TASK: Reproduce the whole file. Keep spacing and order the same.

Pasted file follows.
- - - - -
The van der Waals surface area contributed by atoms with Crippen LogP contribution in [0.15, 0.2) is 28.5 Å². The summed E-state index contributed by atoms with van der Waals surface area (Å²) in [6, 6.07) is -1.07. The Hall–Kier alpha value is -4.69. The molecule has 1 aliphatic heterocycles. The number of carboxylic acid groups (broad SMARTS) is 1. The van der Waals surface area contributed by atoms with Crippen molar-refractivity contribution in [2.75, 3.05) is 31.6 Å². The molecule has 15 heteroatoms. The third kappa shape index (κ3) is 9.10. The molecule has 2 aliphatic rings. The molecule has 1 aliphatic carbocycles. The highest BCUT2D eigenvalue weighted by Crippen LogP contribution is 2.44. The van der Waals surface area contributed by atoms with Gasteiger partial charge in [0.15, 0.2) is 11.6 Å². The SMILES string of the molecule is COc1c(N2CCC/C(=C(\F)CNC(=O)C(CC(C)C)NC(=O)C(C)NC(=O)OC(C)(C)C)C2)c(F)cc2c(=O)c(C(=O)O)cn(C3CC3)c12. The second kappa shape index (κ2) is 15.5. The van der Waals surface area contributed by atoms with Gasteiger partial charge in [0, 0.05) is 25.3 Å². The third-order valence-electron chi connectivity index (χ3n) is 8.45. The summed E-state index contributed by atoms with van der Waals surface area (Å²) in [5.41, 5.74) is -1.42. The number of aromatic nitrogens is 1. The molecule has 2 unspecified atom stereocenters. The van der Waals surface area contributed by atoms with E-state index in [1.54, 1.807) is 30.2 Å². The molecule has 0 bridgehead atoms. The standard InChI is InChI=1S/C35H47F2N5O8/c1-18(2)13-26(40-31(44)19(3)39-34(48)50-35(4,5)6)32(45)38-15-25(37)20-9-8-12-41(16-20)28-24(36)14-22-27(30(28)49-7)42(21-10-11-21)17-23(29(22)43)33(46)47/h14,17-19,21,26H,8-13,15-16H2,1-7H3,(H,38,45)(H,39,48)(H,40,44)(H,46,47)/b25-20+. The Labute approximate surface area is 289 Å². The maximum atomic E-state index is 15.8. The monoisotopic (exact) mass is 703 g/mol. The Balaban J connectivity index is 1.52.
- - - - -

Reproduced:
The van der Waals surface area contributed by atoms with Crippen LogP contribution in [0.15, 0.2) is 28.5 Å². The summed E-state index contributed by atoms with van der Waals surface area (Å²) in [6, 6.07) is -1.07. The Hall–Kier alpha value is -4.69. The molecule has 1 aliphatic heterocycles. The number of carboxylic acid groups (broad SMARTS) is 1. The van der Waals surface area contributed by atoms with Crippen molar-refractivity contribution in [2.75, 3.05) is 31.6 Å². The molecule has 15 heteroatoms. The third kappa shape index (κ3) is 9.10. The molecule has 2 aliphatic rings. The molecule has 1 aliphatic carbocycles. The highest BCUT2D eigenvalue weighted by Crippen LogP contribution is 2.44. The van der Waals surface area contributed by atoms with Gasteiger partial charge in [0.15, 0.2) is 11.6 Å². The SMILES string of the molecule is COc1c(N2CCC/C(=C(\F)CNC(=O)C(CC(C)C)NC(=O)C(C)NC(=O)OC(C)(C)C)C2)c(F)cc2c(=O)c(C(=O)O)cn(C3CC3)c12. The second kappa shape index (κ2) is 15.5. The van der Waals surface area contributed by atoms with Gasteiger partial charge in [0, 0.05) is 25.3 Å². The third-order valence-electron chi connectivity index (χ3n) is 8.45. The summed E-state index contributed by atoms with van der Waals surface area (Å²) in [5.41, 5.74) is -1.42. The number of aromatic nitrogens is 1. The molecule has 2 unspecified atom stereocenters. The van der Waals surface area contributed by atoms with E-state index in [1.54, 1.807) is 30.2 Å². The molecule has 0 bridgehead atoms. The standard InChI is InChI=1S/C35H47F2N5O8/c1-18(2)13-26(40-31(44)19(3)39-34(48)50-35(4,5)6)32(45)38-15-25(37)20-9-8-12-41(16-20)28-24(36)14-22-27(30(28)49-7)42(21-10-11-21)17-23(29(22)43)33(46)47/h14,17-19,21,26H,8-13,15-16H2,1-7H3,(H,38,45)(H,39,48)(H,40,44)(H,46,47)/b25-20+. The Labute approximate surface area is 289 Å². The maximum atomic E-state index is 15.8. The monoisotopic (exact) mass is 703 g/mol. The Balaban J connectivity index is 1.52.